Amazon.com: HASH(0x9213c0c0) out of 5 stars 6 reviews
18 of 18 people found the following review helpful
HASH(0x92630b04) out of 5 stars Intriguing music in decent performances 28 Feb. 2000
By V. Wilson - Published on Amazon.com
Format: Audio CD
Ignaz Brull was a friend of Brahms which proved to be a huge detriment when it came to being remembered by posterity. That's a shame if this disc is any indication of the quality of his output.
The two piano concertos are early pieces--the first written when he was but 15! They are tuneful well-wrought pieces which don't attempt to scale the heights but present the pianist in a flattering light. Check out the strangely-flavoured slow movement of the first concerto.
The later Andante and Allegro is a fascinating piece. It opens with an utterly beautiful slow movement followed by a puckish and unpredictable dance-like piece. I'm not sure the two pieces together make a convincing whole but it's hard not to like either.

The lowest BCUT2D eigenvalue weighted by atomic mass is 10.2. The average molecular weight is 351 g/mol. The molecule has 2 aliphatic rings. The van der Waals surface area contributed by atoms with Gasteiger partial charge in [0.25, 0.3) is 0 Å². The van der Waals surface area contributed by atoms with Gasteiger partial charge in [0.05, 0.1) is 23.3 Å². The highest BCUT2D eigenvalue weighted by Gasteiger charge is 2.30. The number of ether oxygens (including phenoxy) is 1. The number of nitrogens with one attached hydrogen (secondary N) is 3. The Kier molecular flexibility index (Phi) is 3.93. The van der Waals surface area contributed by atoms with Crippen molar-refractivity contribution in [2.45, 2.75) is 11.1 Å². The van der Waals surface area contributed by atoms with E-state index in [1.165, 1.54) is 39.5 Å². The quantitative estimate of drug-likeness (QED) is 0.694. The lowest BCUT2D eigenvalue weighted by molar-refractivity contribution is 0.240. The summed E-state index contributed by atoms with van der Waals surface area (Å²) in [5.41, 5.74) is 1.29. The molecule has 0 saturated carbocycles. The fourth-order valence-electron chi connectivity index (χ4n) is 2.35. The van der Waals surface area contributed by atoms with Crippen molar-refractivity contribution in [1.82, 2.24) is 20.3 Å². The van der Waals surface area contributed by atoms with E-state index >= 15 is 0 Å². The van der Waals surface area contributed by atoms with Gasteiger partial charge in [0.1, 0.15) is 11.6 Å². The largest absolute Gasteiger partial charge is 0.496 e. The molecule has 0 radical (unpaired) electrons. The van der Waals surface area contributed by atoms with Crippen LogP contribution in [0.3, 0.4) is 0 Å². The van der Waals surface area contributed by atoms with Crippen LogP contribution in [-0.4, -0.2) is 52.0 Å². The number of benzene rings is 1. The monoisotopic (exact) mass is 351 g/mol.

Like many of the other discs in this Hyperion series, the performers are sympathetic and appear to be having fun with the music. One flaw, however, is Roscoe's tone in the louder passages. He tends to get hard and brittle which can be painful up close (ie on headphones). A little judicious work with the equalizer might help.
Don't let that stop you, however. All three of the pieces on this recording would make a pleasant change from the usual fare we get on conert programs. As always, Hyperion provides excellent notes with the recording.
15 of 16 people found the following review helpful
HASH(0x92630b58) out of 5 stars Ingratiating Throwbacks 31 Oct. 2001
By A Customer - Published on Amazon.com
Format: Audio CD
The most remarkable fact about the three works on this CD is how little advance of compositional technique they represent, though written over the course of 41 years. The truth is that Brull was a conservative composer, never leaving the Schumann-Mendelssohn Club that he entered with his earliest compositions. Though written when Brull was only 15, the First Concerto bears the opus number ten, and by the time he wrote it, Brull was a remarkably mature composer. It is a little too much indebted to his models and rather wanting in the memorable-melodies department, but it is a pleasant, precocious work nonetheless.